Faced with an increasingly tightened budget and a growing slice of the pie going to employee benefits each year, Oregon’s State Board of Higher Education is considering major changes in how university employees receive health benefits and prepare for retirement.
The State Board of Higher Education is currently investigating how withdrawing OUS from the Public Employees Benefits Board and the Public Employee Retirement System would affect the rates for the rest of the state’s employees. These legislative concepts were delivered to the Department of Administrative Services on Monday as “placeholders,” so the board can fully investigate their impact.
According to Jay Kenton, vice chancellor for finance and administration for the Oregon University System, of the $71 million needed for retirement pensions and health benefits in the 2005-07 biennium, over $40 million will come from students through tuition.
Kenton said his proposals would be a way to get the same health benefits to faculty at a lower price to the university system. In turn, faculty salaries would supposedly increase. The faculty would then be expected to pay more of their co-payments.
Kenton said his plan would not affect existing benefit and pension plans, but would restructure how the money is distributed for new hires, increasing salary for all faculty and potentially saving the university system millions.
“I have visions of dump trucks dumping $20 bills on the sidewalks and me coming with wheelbarrows trying to pick them up,” Kenton said.
Some faculty members, however, are concerned about how much benefit from the plan would actually reach professors.
“We’d be skeptical how much flow would reach faculty salaries,” said Sy Adler, president of the professors union at Portland State, the AAUP. “They talk like it’s their money rather than the faculty’s money.”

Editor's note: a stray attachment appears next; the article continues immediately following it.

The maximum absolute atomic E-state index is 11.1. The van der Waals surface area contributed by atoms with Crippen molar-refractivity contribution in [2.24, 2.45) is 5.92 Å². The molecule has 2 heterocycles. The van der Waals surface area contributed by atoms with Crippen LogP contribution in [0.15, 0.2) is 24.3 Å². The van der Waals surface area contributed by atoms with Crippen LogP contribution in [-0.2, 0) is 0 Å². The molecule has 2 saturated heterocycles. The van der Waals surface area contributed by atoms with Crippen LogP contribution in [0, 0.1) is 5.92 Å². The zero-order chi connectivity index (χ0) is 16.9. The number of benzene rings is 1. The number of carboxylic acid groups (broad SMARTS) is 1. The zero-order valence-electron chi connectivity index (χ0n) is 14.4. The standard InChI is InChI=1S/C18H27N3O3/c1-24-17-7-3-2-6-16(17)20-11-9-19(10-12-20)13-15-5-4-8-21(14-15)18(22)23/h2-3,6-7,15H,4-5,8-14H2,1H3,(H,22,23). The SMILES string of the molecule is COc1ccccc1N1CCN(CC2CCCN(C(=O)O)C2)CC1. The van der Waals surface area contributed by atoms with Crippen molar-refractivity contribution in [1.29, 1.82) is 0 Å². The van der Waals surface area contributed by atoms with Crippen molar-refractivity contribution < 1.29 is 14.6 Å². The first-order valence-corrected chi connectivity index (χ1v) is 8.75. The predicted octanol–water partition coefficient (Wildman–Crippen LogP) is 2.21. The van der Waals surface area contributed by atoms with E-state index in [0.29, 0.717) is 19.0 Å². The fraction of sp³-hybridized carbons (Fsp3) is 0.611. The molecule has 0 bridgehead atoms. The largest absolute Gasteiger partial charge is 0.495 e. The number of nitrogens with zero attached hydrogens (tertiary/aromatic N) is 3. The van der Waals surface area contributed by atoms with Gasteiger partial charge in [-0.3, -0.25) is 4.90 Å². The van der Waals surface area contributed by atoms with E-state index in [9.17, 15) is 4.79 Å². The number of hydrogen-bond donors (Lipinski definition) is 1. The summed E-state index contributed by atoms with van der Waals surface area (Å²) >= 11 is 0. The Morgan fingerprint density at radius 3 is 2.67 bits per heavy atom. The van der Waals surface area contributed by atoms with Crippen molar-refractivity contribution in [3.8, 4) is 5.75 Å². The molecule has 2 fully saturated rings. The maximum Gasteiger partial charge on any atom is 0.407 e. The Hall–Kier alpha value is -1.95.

Portland State professors and the administration were recently embroiled in contract negotiations, with talk of a strike surfacing. Disagreements were settled and the instructors received their first pay raise in over three years. Professors at Western Oregon University threatened to strike this week, an action averted two days before it was to begin.
In a university system where professors are paid among the lowest in the nation in a state that ranks at the bottom for state funding, if major changes to benefits go through, Adler said he believed it “could unite faculty all over the state.” He said that the faculty at both PSU and WOU made it clear they would fight any change.
Tim Nesbitt, a member of the board and former head of Oregon’s AFL-CIO, voted no on restructuring PERS and abstained on voting on the PEBS issue, due to lack of information. Nesbitt said this is not the time to meddle with faculty benefits.
“Slicing and dicing will end up shifting money between winners and losers,” he said.
Kenton said the plan would save money for the system while enticing potential faculty with higher pay. Kenton said this “kills two birds with one stone,” but Adler and Nesbitt both said they remained highly skeptical.
“Those are pretty thin arguments,” Nesbitt said.
Disagreements over the proposals to change the health and retirement packages come down to philosophical differences, Kenton said. According to Kenton, he sees the university system from a business perspective. Others look through different lenses.
Despite all the differences over this issue among people in the system, they appear to agree on one thing: the state Legislature is to blame.
“We need more control over our costs,” Kenton said. “We don’t control it, the state does.”
“The question is,” Nesbitt said, “what is the Legislature’s priority?”